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JIM ‘PAPPY’ MOORE: Taiwan the Beautiful Island

By Jim “Pappy” Moore

I served in Taipei, Taiwan nineteen months in 1970-1971 while in the United States Air Force. I lived among the people much of that time, although I worked exclusively with other American service personnel.  I will pass on to you some of the things I know about the island country a hundred miles off the coast of China.

The island of Taiwan is about 245 miles long and 95 miles wide at its widest point. It would fit with ease between Tyler and Galveston, with a width no larger than from Houston to Beaumont. It has 970 miles of ocean coastline and over 200 mountains that rise from sea level to over 10,000 feet high. For a comparison, Pikes Peak rises 8,000 feet above the Colorado plains where neighboring Colorado, Springs is 6000 feet above sea level. The tallest mountain in Texas is Guadalupe Peak, which rises to 8750 feet above sea level.


The southern part of the island is tropical, and the mid/northern parts semi-tropical. Annual rainfall in Taiwan is over 100 inches, more than twice the annual rainfall in East Texas. Getting caught outside for even a few minutes during monsoon season means being pelted with heavy rain. It is a lush, green island with wonderful vegetation and many, many hills and mountains.


You may have heard Taiwan called Formosa. When the Portuguese ruled the island for a period of time hundreds of years ago, they called it “Isla Formosa,” meaning “Beautiful Island.” 


Taiwan means “terraced bay” in Mandarin. Hills and mountains have long been terraced there for agriculture purposes. The terraces create a stair-like effect as one drives the countryside or rides a train through it. Crops are turned frequently, with several growing seasons. 


Traveling the island by railroad from the north end to the south end means going through many long tunnels running through mountains. The sights from such train rides are compelling and astonishing. Being the lone American on such a train trip, decked out in Texas cowboy boots, is a “trip” itself. A little boy asked his mother if my feet were shaped like that!


Taiwan is one of the best allies the United States has in the world, and especially in Southeast Asia, where it sits a hundred miles off the eastern shores of China. Contrary to claims by China under the People’s Republic of China, Taiwan has never been under their control, and was under Japan’s rule from 1895 to 1945. After 1945, Taiwan essentially operated with a degree of autonomy and in 1949 became the home of the fleeing Kuomintang party led by the former Chinese leader Chiang Kai Shek. Taiwan has been a state independent of mainland China since 1949. It has never had communist rule, and that is why it is a thriving economy where freedom endures.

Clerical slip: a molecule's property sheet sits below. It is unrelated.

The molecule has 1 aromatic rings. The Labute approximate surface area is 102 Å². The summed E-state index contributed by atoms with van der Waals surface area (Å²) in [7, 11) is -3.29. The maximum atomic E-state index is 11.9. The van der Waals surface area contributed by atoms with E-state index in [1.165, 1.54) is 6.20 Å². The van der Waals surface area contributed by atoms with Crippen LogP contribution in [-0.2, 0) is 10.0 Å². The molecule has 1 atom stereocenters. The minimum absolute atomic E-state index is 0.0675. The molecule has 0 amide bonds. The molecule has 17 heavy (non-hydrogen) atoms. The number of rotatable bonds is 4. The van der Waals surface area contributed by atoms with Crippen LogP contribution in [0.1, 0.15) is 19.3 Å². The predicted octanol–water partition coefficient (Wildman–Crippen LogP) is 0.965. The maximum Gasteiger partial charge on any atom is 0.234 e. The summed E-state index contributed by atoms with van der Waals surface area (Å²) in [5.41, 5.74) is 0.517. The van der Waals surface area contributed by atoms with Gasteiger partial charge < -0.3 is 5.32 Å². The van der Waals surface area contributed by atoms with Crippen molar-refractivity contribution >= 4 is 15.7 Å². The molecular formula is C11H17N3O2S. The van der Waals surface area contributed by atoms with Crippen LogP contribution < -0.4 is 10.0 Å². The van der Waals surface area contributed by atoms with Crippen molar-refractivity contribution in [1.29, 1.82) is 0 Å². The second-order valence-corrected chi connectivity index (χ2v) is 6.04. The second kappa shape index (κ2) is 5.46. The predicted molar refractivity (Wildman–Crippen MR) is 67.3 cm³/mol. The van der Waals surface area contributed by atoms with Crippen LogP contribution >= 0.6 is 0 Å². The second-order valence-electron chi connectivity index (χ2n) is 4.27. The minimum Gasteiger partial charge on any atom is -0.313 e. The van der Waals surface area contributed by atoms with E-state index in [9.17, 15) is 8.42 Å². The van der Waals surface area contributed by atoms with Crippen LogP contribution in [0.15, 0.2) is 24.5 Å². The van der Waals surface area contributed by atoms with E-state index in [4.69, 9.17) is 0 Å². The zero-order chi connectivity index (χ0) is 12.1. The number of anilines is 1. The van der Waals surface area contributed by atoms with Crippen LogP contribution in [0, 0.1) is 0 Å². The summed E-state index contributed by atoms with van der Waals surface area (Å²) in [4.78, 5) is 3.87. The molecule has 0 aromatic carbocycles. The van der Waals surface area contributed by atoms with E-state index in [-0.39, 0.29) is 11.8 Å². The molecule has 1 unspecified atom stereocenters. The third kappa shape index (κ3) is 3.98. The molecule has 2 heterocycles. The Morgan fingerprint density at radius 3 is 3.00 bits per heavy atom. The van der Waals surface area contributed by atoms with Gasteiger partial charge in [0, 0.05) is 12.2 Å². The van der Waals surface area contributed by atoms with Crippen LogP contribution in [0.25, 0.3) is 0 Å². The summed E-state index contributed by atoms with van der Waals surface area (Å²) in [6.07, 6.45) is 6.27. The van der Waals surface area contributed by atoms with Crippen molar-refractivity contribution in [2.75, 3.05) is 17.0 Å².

The Taiwanese people are a varied group. Most consider themselves Taiwanese. About ten percent would call themselves Chinese. There are aboriginal people who are indigenous to the island and whose history goes back many hundreds of years or more. They make up about two percent of the population. There are some Taiwanese who are descended from other eras when outside rule existed, including that by Portuguese and Japanese. Mandarin is the predominant language, but English is spoken by many who interact with Americans.  


Religious structures exist all over the island. There are outstanding temples, such as The Temple of a Thousand steps south of Taipei on the northern end of the island. Confucianism is an influence. You can see people practicing Tai Chi in parks. The family unit is strong in Taiwan. 


Taipei is a modern, teeming city about the size and reach of Houston, Texas. The island itself has about 23 million residents, about 75% as many as the entire State of Texas. Taiwan is 450 miles from Okinawa, most famous for its role in World War II, when it became Japan’s last stand in the Pacific before falling back to Japan for its final defense. Taiwan is 1000 miles from Vietnam. 


If you want to venture to Asia and be in a beautiful, island country with mountains and coastal regions, Taiwan is a place where Americans are well-received. Its place in my heart endures.


Copyright 2023, Jim “Pappy” Moore. All rights reserved.


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